Pre-Payments, Penalties and Ports
If there is one thing you may have learned so far from my social media and blog posts, it is that not all mortgages are created equal!
There are quite a few different options and plans you could choose to suit your lifestyle and financial goals so I thought today I would touch on the most common features that most people overlook when choosing a mortgage product. It is easy to focus on the interest rate as the most important factor, but rates are not always the biggest consideration for financial cost associated with a mortgage.
Lenders like to have a certain amount of guaranteed income each year so they can invest accordingly in more mortgages, when signing into a closed mortgage contract they are counting on a certain amount of interest to be paid over the term of your mortgage with them. Which is why breaking your term with them early typically incurs penalties. Breaking your term by selling your home and paying off your mortgage for example means the lender will now make less money off your mortgage than they had hoped. Lenders, however, do understand that life happens and that not everyone wants to be paying a mortgage for 25 years so there are a number of features that apply to different mortgage products to make it easier for you to minimize your risk of a large penalty.
Before we delve further into it, just a quick explanation of term and amortization. The Amortization period (typically 25 or 30 years) is the length of time it will take you to pay off the mortgage if you only ever make the minimum required payment. A term is the length of time you are locked into one specific type of mortgage product and you will go through many different terms in the length of your mortgage. Terms can be as short as 6 months, or as long as 10 years but the most common is a 5 year term.
A pre-payment privilege is the opportunity to pay down more of your mortgage faster without risk of a penalty. Lenders understand that not everyone wants to be locked into a mortgage for 25 or 30 years so they offer the option to pay extra on the mortgage in order to pay it out faster. Paying extra won't reduce your monthly payments, instead it decreases the length of time you will have a mortgage. So for example, paying an extra $500 a month may mean that it will only take you 15 years to pay off the mortgage rather than 25. Pre-payment privileges are very different from lender to lender and product to product. They typically range from 10% to 20% of the principle loan per year. Some lenders will allow you to make payments in lump sums at any time through-out the year, some will only allow it once per year. Some allow you to increase your payments through-out the year and others will let you do it once. Some won't allow payment increases at all, but only lump sum payments and others allow you to do a combination of the 2 options. Figuring out if this is an important factor for you to consider greatly depends on your priorities. If paying off your mortgage sooner is not a concern, then this feature may not be important to you to consider when choosing a mortgage product. You may also want to consider what is a reasonable amount per year you think you could feasibly afford to pay off as extra payments if that is your plan. The industry leading pre-payment privilege is 20% of the original borrowed amount per year in a combination of increased payments or lump sum payments. On a mortgage of $300,000, that means you could pay up to $60,000 extra each year without penalty - if you did that for 5 years you could be mortgage free by the end of the first term. However, coming up with an extra $60k per year ($5,000/month) is not exactly feasible for most buyers therefore having this high of a pre-payment privilege may not be a major concern to most people.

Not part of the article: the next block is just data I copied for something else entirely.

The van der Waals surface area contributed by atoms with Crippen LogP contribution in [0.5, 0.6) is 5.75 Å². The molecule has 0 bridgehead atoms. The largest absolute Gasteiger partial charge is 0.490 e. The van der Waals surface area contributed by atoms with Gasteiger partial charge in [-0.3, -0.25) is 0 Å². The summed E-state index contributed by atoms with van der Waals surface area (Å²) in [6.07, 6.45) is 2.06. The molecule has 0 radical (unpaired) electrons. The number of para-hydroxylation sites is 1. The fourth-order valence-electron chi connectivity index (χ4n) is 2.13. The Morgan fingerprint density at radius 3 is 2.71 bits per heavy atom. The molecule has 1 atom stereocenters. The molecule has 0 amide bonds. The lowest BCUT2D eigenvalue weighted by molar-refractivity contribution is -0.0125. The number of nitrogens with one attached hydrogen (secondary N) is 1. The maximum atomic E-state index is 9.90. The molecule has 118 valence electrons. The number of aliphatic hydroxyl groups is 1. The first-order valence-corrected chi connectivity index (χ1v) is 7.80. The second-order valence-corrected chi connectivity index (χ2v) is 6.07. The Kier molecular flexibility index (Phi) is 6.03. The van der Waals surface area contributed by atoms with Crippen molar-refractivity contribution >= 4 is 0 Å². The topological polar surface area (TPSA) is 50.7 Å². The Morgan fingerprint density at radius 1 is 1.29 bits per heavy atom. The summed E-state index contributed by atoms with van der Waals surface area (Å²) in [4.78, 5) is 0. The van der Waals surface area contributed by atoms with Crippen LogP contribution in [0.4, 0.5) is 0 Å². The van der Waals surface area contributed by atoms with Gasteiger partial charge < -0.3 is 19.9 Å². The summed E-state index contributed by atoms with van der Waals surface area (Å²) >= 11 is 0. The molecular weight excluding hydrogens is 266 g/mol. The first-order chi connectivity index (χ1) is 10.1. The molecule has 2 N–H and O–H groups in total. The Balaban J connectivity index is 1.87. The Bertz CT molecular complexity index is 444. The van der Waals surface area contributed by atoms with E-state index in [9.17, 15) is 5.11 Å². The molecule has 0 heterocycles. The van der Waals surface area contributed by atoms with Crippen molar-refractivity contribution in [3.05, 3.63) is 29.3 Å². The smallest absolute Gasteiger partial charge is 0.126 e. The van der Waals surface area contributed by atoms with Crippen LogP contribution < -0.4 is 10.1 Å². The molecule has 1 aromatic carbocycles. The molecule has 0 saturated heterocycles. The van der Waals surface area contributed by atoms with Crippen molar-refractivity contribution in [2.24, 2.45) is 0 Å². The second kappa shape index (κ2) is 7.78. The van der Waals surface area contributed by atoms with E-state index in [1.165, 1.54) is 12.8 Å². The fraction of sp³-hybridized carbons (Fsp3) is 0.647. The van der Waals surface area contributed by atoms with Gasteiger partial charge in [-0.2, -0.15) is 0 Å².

That said, another advantage to a higher pre-payment privilege means if you do break your mortgage and pay it out early, you will only be charged the penalty on the amount after they consider your privilege amount. So the higher the pre-payment privilege the lower your penalty essentially.